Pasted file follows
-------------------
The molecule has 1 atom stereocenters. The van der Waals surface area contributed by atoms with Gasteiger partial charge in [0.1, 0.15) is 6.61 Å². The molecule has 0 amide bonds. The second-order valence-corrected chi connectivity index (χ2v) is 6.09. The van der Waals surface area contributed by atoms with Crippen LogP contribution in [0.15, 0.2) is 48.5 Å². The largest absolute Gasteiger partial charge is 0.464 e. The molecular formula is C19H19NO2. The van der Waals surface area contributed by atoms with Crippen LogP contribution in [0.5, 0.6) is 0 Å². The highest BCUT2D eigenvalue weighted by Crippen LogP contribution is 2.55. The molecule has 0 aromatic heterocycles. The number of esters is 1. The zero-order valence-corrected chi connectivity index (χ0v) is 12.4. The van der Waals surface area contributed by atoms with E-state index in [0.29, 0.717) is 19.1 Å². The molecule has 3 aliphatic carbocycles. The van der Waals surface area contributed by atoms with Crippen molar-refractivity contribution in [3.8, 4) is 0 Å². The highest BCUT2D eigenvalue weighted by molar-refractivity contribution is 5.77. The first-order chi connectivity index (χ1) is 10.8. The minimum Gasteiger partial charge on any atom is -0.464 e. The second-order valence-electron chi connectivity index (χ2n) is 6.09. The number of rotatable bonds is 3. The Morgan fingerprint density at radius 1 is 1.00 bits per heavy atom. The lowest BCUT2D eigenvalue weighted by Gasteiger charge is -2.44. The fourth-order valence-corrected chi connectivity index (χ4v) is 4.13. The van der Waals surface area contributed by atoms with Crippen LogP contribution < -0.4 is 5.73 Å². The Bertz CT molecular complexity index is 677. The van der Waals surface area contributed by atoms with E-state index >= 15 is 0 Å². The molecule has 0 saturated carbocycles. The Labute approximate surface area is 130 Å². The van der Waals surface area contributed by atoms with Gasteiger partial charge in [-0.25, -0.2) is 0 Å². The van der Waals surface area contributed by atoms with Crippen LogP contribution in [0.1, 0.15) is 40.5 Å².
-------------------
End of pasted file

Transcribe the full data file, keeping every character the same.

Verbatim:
The molecule has 1 atom stereocenters. The van der Waals surface area contributed by atoms with Gasteiger partial charge in [0.1, 0.15) is 6.61 Å². The molecule has 0 amide bonds. The second-order valence-corrected chi connectivity index (χ2v) is 6.09. The van der Waals surface area contributed by atoms with Crippen LogP contribution in [0.15, 0.2) is 48.5 Å². The largest absolute Gasteiger partial charge is 0.464 e. The molecular formula is C19H19NO2. The van der Waals surface area contributed by atoms with Crippen LogP contribution in [0.5, 0.6) is 0 Å². The highest BCUT2D eigenvalue weighted by Crippen LogP contribution is 2.55. The molecule has 0 aromatic heterocycles. The number of esters is 1. The zero-order valence-corrected chi connectivity index (χ0v) is 12.4. The van der Waals surface area contributed by atoms with E-state index in [0.29, 0.717) is 19.1 Å². The molecule has 3 aliphatic carbocycles. The van der Waals surface area contributed by atoms with Crippen molar-refractivity contribution in [3.8, 4) is 0 Å². The highest BCUT2D eigenvalue weighted by molar-refractivity contribution is 5.77. The first-order chi connectivity index (χ1) is 10.8. The minimum Gasteiger partial charge on any atom is -0.464 e. The second-order valence-electron chi connectivity index (χ2n) is 6.09. The number of rotatable bonds is 3. The Morgan fingerprint density at radius 1 is 1.00 bits per heavy atom. The lowest BCUT2D eigenvalue weighted by Gasteiger charge is -2.44. The fourth-order valence-corrected chi connectivity index (χ4v) is 4.13. The van der Waals surface area contributed by atoms with Crippen LogP contribution < -0.4 is 5.73 Å². The Bertz CT molecular complexity index is 677. The van der Waals surface area contributed by atoms with E-state index >= 15 is 0 Å². The molecule has 0 saturated carbocycles. The Labute approximate surface area is 130 Å². The van der Waals surface area contributed by atoms with Gasteiger partial charge in [-0.25, -0.2) is 0 Å². The van der Waals surface area contributed by atoms with Crippen LogP contribution in [0.1, 0.15) is 40.5 Å².